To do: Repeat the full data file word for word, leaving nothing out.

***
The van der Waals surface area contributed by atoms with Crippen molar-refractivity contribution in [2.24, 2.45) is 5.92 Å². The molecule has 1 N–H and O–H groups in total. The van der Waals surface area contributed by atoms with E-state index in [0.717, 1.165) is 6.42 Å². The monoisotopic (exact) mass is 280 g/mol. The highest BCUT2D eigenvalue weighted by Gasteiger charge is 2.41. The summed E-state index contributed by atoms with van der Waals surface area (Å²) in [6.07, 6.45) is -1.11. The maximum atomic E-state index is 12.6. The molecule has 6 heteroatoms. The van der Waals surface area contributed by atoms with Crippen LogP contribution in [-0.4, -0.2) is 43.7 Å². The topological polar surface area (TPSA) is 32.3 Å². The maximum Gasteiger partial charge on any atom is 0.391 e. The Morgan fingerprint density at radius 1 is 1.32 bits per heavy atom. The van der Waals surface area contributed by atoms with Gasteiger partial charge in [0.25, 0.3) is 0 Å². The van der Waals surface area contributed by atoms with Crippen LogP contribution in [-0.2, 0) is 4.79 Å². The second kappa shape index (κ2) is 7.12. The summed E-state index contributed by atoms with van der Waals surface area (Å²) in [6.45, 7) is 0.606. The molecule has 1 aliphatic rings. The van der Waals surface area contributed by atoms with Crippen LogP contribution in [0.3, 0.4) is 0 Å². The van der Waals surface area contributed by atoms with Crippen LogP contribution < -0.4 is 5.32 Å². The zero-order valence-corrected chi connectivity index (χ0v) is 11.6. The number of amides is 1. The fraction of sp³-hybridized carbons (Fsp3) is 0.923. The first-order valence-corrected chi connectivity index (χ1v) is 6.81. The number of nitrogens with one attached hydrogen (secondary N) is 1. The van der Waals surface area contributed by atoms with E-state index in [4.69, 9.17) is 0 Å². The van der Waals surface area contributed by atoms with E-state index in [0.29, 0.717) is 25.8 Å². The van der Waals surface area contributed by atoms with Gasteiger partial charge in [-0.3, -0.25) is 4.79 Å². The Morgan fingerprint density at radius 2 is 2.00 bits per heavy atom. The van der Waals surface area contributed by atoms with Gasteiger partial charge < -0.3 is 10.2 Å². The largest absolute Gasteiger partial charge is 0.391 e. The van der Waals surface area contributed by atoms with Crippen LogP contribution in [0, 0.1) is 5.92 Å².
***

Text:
The van der Waals surface area contributed by atoms with Crippen molar-refractivity contribution in [2.24, 2.45) is 5.92 Å². The molecule has 1 N–H and O–H groups in total. The van der Waals surface area contributed by atoms with E-state index in [0.717, 1.165) is 6.42 Å². The monoisotopic (exact) mass is 280 g/mol. The highest BCUT2D eigenvalue weighted by Gasteiger charge is 2.41. The summed E-state index contributed by atoms with van der Waals surface area (Å²) in [6.07, 6.45) is -1.11. The maximum atomic E-state index is 12.6. The molecule has 6 heteroatoms. The van der Waals surface area contributed by atoms with Crippen LogP contribution in [-0.4, -0.2) is 43.7 Å². The topological polar surface area (TPSA) is 32.3 Å². The maximum Gasteiger partial charge on any atom is 0.391 e. The Morgan fingerprint density at radius 1 is 1.32 bits per heavy atom. The van der Waals surface area contributed by atoms with Gasteiger partial charge in [0.25, 0.3) is 0 Å². The van der Waals surface area contributed by atoms with Crippen LogP contribution in [-0.2, 0) is 4.79 Å². The second kappa shape index (κ2) is 7.12. The summed E-state index contributed by atoms with van der Waals surface area (Å²) in [6.45, 7) is 0.606. The molecule has 1 aliphatic rings. The van der Waals surface area contributed by atoms with Crippen LogP contribution in [0.3, 0.4) is 0 Å². The van der Waals surface area contributed by atoms with Crippen LogP contribution < -0.4 is 5.32 Å². The zero-order valence-corrected chi connectivity index (χ0v) is 11.6. The number of amides is 1. The fraction of sp³-hybridized carbons (Fsp3) is 0.923. The first-order valence-corrected chi connectivity index (χ1v) is 6.81. The number of nitrogens with one attached hydrogen (secondary N) is 1. The van der Waals surface area contributed by atoms with E-state index in [4.69, 9.17) is 0 Å². The van der Waals surface area contributed by atoms with E-state index in [0.29, 0.717) is 25.8 Å². The van der Waals surface area contributed by atoms with Gasteiger partial charge in [-0.3, -0.25) is 4.79 Å². The Morgan fingerprint density at radius 2 is 2.00 bits per heavy atom. The van der Waals surface area contributed by atoms with Gasteiger partial charge < -0.3 is 10.2 Å². The largest absolute Gasteiger partial charge is 0.391 e. The van der Waals surface area contributed by atoms with Crippen LogP contribution in [0, 0.1) is 5.92 Å².